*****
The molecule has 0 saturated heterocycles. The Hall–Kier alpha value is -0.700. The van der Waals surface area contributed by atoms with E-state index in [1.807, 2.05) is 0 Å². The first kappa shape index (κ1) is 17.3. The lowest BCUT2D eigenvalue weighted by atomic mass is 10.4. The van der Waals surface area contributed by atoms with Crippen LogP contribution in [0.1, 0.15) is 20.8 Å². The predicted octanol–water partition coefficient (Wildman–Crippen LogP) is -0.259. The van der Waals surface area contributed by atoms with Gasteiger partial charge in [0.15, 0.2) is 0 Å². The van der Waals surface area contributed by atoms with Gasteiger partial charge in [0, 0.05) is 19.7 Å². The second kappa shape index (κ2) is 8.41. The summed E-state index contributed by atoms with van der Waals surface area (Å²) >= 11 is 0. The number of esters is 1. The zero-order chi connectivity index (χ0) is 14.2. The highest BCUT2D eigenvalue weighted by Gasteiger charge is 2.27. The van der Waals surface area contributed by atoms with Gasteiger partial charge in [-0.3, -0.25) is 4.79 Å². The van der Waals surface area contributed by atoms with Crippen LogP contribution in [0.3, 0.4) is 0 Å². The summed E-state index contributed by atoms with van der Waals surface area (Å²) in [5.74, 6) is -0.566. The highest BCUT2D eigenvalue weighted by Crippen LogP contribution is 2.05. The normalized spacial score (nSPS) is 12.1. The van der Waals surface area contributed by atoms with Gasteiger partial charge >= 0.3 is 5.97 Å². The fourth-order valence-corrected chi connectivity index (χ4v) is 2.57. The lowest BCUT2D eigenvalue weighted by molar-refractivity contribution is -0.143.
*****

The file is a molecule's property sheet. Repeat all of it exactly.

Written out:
The molecule has 0 saturated heterocycles. The Hall–Kier alpha value is -0.700. The van der Waals surface area contributed by atoms with E-state index in [1.807, 2.05) is 0 Å². The first kappa shape index (κ1) is 17.3. The lowest BCUT2D eigenvalue weighted by atomic mass is 10.4. The van der Waals surface area contributed by atoms with Crippen LogP contribution in [0.1, 0.15) is 20.8 Å². The predicted octanol–water partition coefficient (Wildman–Crippen LogP) is -0.259. The van der Waals surface area contributed by atoms with Gasteiger partial charge in [0.15, 0.2) is 0 Å². The van der Waals surface area contributed by atoms with Gasteiger partial charge in [0, 0.05) is 19.7 Å². The second kappa shape index (κ2) is 8.41. The summed E-state index contributed by atoms with van der Waals surface area (Å²) >= 11 is 0. The number of esters is 1. The zero-order chi connectivity index (χ0) is 14.2. The highest BCUT2D eigenvalue weighted by Gasteiger charge is 2.27. The van der Waals surface area contributed by atoms with Gasteiger partial charge in [-0.3, -0.25) is 4.79 Å². The van der Waals surface area contributed by atoms with Crippen LogP contribution in [0.3, 0.4) is 0 Å². The summed E-state index contributed by atoms with van der Waals surface area (Å²) in [5.74, 6) is -0.566. The highest BCUT2D eigenvalue weighted by Crippen LogP contribution is 2.05. The normalized spacial score (nSPS) is 12.1. The van der Waals surface area contributed by atoms with Gasteiger partial charge >= 0.3 is 5.97 Å². The fourth-order valence-corrected chi connectivity index (χ4v) is 2.57. The lowest BCUT2D eigenvalue weighted by molar-refractivity contribution is -0.143.